Consumers in the world’s two largest economies are doing what they do best – spending money. It’s a happy harbinger for the global economy and may explain why global markets lost little ground on Friday, after the release of disappointing economic data. The US economy shrank 1 percent, at an annual rate, in the first three months of the year, mainly due to a sharp drop in inventory spending by businesses, blamed on the icy weather.
But consumers did their bit to drive growth. US retail sales rose a revised 1.5 percent in March – the largest increase since March 2010, according to the New York Times, reflecting “pent-up demand after a brutally cold winter”. And economists believe sales will continue to rise as household finances show signs of improvement, according to the BBC.
For decades, US consumption drove global growth and, after having the stuffing knocked out of them in the financial crisis of 2008/09, households are coming back to the shopping malls. Martin Feldstein, a professor of economics at Harvard University, noted that US personal consumption rose 3 percent in the first quarter over the previous quarter.
Writing on the Project Syndicate website, he said household wealth rose by $10 trillion (R106 trillion) last year. Quoting US Federal Reserve data, he said the increase reflected a $2 trillion increase in the value of homes and an $8 trillion rise in the value of shares, unincorporated businesses, and other net financial asset.
“Past experience suggests that each $100 increase in household wealth leads to a gradual rise in consumer spending until the spending level has increased by about $4. That implies that the $10 trillion wealth gain will raise the annual level of consumer spending by about $400 billion, or roughly 2.5 percent of gross domestic product (GDP). Even if less than half of that increase occurs in 2014, it will be enough to raise the total GDP growth rate by 1 percentage point,” Feldstein said.
In China, consumers have also been out shopping. Chinese households have been traditionally cautious about spending but “the healthy growth of disposable income for both rural and urban residents has made it possible for a continuous growth in overall retail sales”, according to the People’s Daily.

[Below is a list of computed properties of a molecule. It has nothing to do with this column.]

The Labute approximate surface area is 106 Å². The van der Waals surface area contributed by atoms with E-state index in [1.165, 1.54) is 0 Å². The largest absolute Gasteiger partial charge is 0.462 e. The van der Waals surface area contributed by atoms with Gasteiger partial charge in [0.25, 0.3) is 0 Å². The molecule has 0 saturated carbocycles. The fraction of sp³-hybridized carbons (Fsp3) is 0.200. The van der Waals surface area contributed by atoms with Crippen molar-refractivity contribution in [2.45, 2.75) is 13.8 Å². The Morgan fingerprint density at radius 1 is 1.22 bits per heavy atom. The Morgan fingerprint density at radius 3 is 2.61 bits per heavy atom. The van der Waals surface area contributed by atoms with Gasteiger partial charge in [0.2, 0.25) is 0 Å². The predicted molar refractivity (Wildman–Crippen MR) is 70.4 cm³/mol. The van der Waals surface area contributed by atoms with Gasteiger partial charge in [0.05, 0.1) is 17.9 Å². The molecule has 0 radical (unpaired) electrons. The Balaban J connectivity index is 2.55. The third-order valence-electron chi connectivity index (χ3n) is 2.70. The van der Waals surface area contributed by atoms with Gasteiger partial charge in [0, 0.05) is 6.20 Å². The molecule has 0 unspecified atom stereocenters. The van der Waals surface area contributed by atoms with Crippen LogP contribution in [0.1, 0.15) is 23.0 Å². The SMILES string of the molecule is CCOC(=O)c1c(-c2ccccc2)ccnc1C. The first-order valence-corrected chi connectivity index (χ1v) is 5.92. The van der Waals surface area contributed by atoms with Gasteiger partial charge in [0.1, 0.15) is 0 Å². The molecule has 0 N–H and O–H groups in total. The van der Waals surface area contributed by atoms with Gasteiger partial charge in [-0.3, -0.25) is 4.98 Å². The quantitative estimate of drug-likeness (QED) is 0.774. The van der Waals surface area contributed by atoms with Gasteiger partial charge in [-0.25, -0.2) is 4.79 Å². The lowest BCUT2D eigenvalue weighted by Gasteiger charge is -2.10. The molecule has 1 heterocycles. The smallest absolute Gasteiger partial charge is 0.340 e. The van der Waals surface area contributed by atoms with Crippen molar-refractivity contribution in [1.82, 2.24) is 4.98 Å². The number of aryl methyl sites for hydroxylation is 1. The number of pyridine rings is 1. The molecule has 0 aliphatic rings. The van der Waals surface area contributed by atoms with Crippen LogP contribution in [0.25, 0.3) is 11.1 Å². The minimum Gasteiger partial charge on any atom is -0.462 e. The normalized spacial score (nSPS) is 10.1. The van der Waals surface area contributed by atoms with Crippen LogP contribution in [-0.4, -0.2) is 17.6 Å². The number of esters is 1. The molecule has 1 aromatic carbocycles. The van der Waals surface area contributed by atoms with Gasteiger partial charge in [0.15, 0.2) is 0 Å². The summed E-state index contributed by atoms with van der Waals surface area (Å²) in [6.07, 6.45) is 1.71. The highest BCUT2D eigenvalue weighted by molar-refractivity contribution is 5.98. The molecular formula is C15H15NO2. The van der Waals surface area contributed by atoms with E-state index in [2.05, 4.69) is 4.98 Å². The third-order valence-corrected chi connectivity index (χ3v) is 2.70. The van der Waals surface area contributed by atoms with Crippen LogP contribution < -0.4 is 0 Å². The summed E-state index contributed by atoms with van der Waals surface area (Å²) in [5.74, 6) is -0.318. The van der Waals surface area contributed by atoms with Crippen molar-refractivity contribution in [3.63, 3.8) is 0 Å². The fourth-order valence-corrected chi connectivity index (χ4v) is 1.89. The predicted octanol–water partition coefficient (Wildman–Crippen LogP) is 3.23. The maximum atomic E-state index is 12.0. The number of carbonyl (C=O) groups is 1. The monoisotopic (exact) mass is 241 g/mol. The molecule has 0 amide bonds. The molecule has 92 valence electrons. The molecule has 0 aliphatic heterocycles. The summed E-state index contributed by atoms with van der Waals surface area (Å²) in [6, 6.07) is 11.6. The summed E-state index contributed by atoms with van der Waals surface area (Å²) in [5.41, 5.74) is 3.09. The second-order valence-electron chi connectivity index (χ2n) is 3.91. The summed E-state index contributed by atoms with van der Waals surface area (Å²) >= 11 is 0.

The publication reported last week that findings from global information provider Nielsen showed consumer confidence in the first quarter remained at a record high of 111 points. The level was three points higher than in the same period last year, and well above the global average of 96, according to Nielsen.
In both China and the US the spending patterns are policy-induced outcomes.
“As former Fed chair Ben Bernanke explained when he launched large-scale asset purchases, or quantitative easing, that increase in wealth – and the resulting rise in consumer spending – was the intended result,” Feldstein said.
In China, government policy is shifting from its earlier approach of driving growth through investment and exports to encouraging expansion through domestic consumption. And the policy is paying off. The People’s Daily quoted Nielsen information, saying fast-moving consumer goods sales in the Chinese market rebounded to growth of 8 percent in the first quarter, 2 percentage points higher than in the same period of last year.
The publication noted that the world’s six largest economies all demonstrated consumer confidence gains. Listed by the level of the increase, overall confidence increased eight points in France to 59 points, six points in the US (100), four points in Germany (99), three points in the UK (87), and one point in Japan (81).
South Africa’s consumers are not coming to the party. After last month’s monetary policy committee meeting, Reserve Bank governor Gill Marcus predicted household expenditure would be subdued because of “continued weakness in credit extension, rising inflation, high consumer indebtedness, as well as the knock-on effects of the mining strike, where the cumulative loss of wages is estimated to have topped R8bn”.
There are two sources of economic growth: domestic consumption and exports to other countries. The protracted mining strike on the platinum belt, which disrupts supply and deprives miners of their income, is strangling both.
Until the strike is resolved, the economy faces further contraction after shrinking 0.6 percent in the first quarter. While the rest of the world recovers from the 2008/09 shocks to the global system, South Africa may be re-entering a recession.